The howl of a coyote

Made such an eerie sound.

It cautioned all outsiders,

“I will defend my ground.”

We whispered to each other

And felt a tinge of fright

Like children telling stories

When Dad turned out the light.

(Debra Burton 2015)


A Hapless Hero

Flutter of butterflies hover on the scene.

Arizona thistles bow before each queen.

Flutter of butterflies crowned in orange and white,

Seated on their purple thrones surrounded by the light.

Flutter of butterflies lift your scepters up.

Raise the royal chalice, drink deeply from the cup.


One little butterfly caught so unaware,

Lunch for a roadrunner dashing to his lair.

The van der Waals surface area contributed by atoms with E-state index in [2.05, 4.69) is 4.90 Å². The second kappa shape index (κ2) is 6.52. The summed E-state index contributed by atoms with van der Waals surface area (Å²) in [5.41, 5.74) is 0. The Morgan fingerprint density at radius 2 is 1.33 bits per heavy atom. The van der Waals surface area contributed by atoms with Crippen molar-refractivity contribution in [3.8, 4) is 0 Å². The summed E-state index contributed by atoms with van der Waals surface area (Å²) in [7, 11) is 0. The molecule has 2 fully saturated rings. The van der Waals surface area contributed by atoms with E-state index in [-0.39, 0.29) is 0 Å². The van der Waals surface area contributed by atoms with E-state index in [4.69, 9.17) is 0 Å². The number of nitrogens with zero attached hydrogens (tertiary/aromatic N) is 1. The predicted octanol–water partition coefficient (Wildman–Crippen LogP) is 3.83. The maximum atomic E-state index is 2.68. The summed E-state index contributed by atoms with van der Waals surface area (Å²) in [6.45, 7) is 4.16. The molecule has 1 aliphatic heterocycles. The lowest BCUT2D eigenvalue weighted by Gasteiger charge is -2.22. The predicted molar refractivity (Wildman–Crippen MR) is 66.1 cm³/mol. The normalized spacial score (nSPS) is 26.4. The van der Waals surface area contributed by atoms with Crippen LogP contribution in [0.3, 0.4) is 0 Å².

Roadrunner, fierce hunter, slowing to a stop.

Overcome with dizziness, suddenly he drops.

Flutter of butterflies, your banquet is not done.

Your kingdom was saved by the sacrifice of one.

(Debra Burton 2015)



Arizona Queen Butterflies



























The Secret of the Cereus


ILWS6012Buzzards glide in a cloudless sky; rock squirrels hurry on the ground.

Lost in the shadow of the prickly pear, the Cereus makes no sound.

A lazy cactus with sprawling stems, supported by kind neighbors,

Watching and waiting for the perfect time,to begin its secret labors.


Coaxed by one grand sunset, each Cereus bud unfolds.

Delicate white petals, with centers of soft gold.

A fragrance like vanilla, spills forth from every core

luring a local sphinx moth to pollinate…before…

The first light of the morning forever shuts each flower.

Without complaint or question, they meet their final hour.